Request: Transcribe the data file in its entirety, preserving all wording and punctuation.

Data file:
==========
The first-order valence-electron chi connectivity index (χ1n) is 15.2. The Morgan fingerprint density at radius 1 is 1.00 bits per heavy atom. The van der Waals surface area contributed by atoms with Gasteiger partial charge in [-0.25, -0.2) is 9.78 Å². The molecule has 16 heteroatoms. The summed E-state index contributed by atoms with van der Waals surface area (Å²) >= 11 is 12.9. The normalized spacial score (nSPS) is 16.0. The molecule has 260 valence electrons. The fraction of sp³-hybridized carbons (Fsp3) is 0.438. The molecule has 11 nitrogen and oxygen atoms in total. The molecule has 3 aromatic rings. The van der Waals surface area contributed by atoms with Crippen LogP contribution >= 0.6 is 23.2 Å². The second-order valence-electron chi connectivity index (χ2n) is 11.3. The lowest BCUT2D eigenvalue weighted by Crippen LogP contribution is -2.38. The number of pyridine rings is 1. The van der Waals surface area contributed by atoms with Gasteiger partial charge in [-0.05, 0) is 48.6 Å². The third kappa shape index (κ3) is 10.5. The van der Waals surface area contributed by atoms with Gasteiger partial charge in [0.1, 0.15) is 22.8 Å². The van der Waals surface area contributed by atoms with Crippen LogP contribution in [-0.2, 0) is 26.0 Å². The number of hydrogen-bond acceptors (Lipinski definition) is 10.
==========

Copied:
The first-order valence-electron chi connectivity index (χ1n) is 15.2. The Morgan fingerprint density at radius 1 is 1.00 bits per heavy atom. The van der Waals surface area contributed by atoms with Gasteiger partial charge in [-0.25, -0.2) is 9.78 Å². The molecule has 16 heteroatoms. The summed E-state index contributed by atoms with van der Waals surface area (Å²) >= 11 is 12.9. The normalized spacial score (nSPS) is 16.0. The molecule has 260 valence electrons. The fraction of sp³-hybridized carbons (Fsp3) is 0.438. The molecule has 11 nitrogen and oxygen atoms in total. The molecule has 3 aromatic rings. The van der Waals surface area contributed by atoms with Crippen LogP contribution >= 0.6 is 23.2 Å². The second-order valence-electron chi connectivity index (χ2n) is 11.3. The lowest BCUT2D eigenvalue weighted by Crippen LogP contribution is -2.38. The number of pyridine rings is 1. The van der Waals surface area contributed by atoms with Gasteiger partial charge in [-0.05, 0) is 48.6 Å². The third kappa shape index (κ3) is 10.5. The van der Waals surface area contributed by atoms with Gasteiger partial charge in [0.1, 0.15) is 22.8 Å². The van der Waals surface area contributed by atoms with Crippen LogP contribution in [-0.2, 0) is 26.0 Å². The number of hydrogen-bond acceptors (Lipinski definition) is 10.